MONDAY, Jan. 10 (HealthDay News) -- Teens whose diets include lots of sugary drinks and foods show physical signs that they are at increased risk for heart disease as adults, researchers from Emory University report.
Among 2,157 teens who took part in the National Health and Nutrition Examination Survey, the average amount of added sugar eaten in a day was 119 grams (476 calories), which was 21.4 percent of all the calories these teens consumed daily, the researchers noted.
"We need to be aware of sugar consumption," said lead researcher and postdoctoral fellow Jean Welsh.
"It's a significant contributor of calories to our diet and there are these associations that may prove to be very negative," she said. "Sugar-sweetened soft drinks and sodas are the major contributor of added sugar and are a major source of calories without other important nutrients."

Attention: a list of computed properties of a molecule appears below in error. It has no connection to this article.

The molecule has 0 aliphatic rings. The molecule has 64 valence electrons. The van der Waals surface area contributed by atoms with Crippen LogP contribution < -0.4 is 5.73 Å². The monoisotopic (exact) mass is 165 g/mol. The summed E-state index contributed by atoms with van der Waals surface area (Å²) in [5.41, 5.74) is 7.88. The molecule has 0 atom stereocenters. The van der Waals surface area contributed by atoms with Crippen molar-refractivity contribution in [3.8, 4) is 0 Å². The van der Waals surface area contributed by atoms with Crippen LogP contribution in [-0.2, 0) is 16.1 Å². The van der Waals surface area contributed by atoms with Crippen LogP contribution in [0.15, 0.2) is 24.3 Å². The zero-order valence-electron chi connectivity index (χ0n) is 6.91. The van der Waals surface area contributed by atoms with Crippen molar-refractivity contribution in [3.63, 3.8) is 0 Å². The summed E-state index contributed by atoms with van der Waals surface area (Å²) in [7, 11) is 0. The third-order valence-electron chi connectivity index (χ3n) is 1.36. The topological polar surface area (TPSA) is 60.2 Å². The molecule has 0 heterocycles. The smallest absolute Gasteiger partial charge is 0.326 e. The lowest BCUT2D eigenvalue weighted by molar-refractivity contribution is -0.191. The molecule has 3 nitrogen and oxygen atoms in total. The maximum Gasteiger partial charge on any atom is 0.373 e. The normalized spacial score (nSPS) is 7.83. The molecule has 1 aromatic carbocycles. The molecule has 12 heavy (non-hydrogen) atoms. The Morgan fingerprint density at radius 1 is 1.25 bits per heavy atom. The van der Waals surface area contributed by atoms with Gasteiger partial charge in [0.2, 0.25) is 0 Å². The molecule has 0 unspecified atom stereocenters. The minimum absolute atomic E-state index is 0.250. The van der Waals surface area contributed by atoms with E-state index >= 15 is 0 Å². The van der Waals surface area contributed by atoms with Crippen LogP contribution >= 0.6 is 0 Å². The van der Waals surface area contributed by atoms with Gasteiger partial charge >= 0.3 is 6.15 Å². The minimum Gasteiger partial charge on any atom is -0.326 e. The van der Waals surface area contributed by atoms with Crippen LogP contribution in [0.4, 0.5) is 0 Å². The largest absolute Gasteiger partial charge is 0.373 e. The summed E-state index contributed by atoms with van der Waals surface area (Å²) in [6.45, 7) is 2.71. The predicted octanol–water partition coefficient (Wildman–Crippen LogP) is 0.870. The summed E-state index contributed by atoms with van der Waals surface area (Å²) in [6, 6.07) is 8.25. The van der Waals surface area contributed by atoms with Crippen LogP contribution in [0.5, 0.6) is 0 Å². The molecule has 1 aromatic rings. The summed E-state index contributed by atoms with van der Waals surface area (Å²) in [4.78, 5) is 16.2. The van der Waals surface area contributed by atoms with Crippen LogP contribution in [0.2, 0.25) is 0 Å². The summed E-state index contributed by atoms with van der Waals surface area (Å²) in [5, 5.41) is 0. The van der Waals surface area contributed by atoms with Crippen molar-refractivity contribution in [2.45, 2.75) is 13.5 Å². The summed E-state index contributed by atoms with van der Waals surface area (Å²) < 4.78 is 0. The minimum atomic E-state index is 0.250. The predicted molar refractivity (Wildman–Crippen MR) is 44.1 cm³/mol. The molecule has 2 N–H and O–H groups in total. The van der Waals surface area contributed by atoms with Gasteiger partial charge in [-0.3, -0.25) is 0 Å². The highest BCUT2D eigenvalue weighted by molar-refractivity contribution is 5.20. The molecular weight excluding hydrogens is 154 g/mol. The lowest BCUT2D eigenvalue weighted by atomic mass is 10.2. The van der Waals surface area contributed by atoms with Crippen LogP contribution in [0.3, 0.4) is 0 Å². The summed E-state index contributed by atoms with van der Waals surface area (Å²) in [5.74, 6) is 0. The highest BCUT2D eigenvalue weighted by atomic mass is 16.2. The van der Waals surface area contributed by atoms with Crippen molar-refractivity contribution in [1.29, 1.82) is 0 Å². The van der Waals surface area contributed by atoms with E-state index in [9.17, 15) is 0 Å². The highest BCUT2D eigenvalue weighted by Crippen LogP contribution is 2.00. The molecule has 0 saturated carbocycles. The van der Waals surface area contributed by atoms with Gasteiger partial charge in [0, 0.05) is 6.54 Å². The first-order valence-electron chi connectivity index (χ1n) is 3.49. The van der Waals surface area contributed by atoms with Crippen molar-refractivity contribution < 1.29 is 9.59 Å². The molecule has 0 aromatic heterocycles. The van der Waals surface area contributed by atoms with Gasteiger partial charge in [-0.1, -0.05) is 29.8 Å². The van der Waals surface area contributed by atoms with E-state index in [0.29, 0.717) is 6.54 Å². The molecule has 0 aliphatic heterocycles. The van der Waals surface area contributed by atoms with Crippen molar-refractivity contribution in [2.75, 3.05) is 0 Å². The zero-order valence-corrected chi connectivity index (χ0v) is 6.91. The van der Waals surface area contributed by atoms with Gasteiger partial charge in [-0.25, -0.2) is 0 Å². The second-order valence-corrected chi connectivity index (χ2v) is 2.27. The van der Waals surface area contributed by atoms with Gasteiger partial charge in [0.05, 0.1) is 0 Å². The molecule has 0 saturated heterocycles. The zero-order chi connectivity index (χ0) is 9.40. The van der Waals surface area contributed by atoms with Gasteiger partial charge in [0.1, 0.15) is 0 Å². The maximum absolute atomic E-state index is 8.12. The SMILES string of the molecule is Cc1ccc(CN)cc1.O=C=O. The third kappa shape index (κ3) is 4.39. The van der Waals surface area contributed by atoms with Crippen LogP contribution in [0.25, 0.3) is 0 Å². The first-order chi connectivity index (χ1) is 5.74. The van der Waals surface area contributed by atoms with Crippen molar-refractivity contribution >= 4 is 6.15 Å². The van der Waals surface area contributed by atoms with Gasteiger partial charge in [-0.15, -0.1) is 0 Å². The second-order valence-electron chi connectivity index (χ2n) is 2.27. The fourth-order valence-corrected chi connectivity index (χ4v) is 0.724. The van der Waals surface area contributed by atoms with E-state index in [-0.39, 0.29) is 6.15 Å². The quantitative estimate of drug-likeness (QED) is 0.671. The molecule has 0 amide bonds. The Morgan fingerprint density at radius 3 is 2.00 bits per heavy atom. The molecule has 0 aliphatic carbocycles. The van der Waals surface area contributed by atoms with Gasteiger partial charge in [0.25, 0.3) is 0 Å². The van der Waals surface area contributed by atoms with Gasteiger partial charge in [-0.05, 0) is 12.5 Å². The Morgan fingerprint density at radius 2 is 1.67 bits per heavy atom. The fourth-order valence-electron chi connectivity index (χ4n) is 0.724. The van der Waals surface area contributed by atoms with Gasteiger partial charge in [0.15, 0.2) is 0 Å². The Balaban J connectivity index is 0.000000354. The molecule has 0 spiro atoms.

Awareness of the negative effects of added sugar may help people, particularly teens, cut down on the amount of sugar they consume, Welsh added.
"Parents and adolescents need to become aware of the amount of added sugar they are consuming and be aware that there may be some negative health implications if not now, then down the line," she said.
The report is published in the Jan. 10 online edition of Circulation.
Welsh's team found that teens who consumed the most added sugar had 9 percent higher LDL ("bad") cholesterol levels, and 10 percent higher triglyceride levels (another type of blood fat), compared with those who consumed the least added sugar. Teens who took in the highest amount of added sugar also had lower levels of HDL ("good") cholesterol than those who consumed the least amount of added sugar.
In addition, teens who consumed the highest amount of added sugar showed signs of insulin resistance, which can lead to diabetes and its associated risk of heart disease, the resea
All rights reserved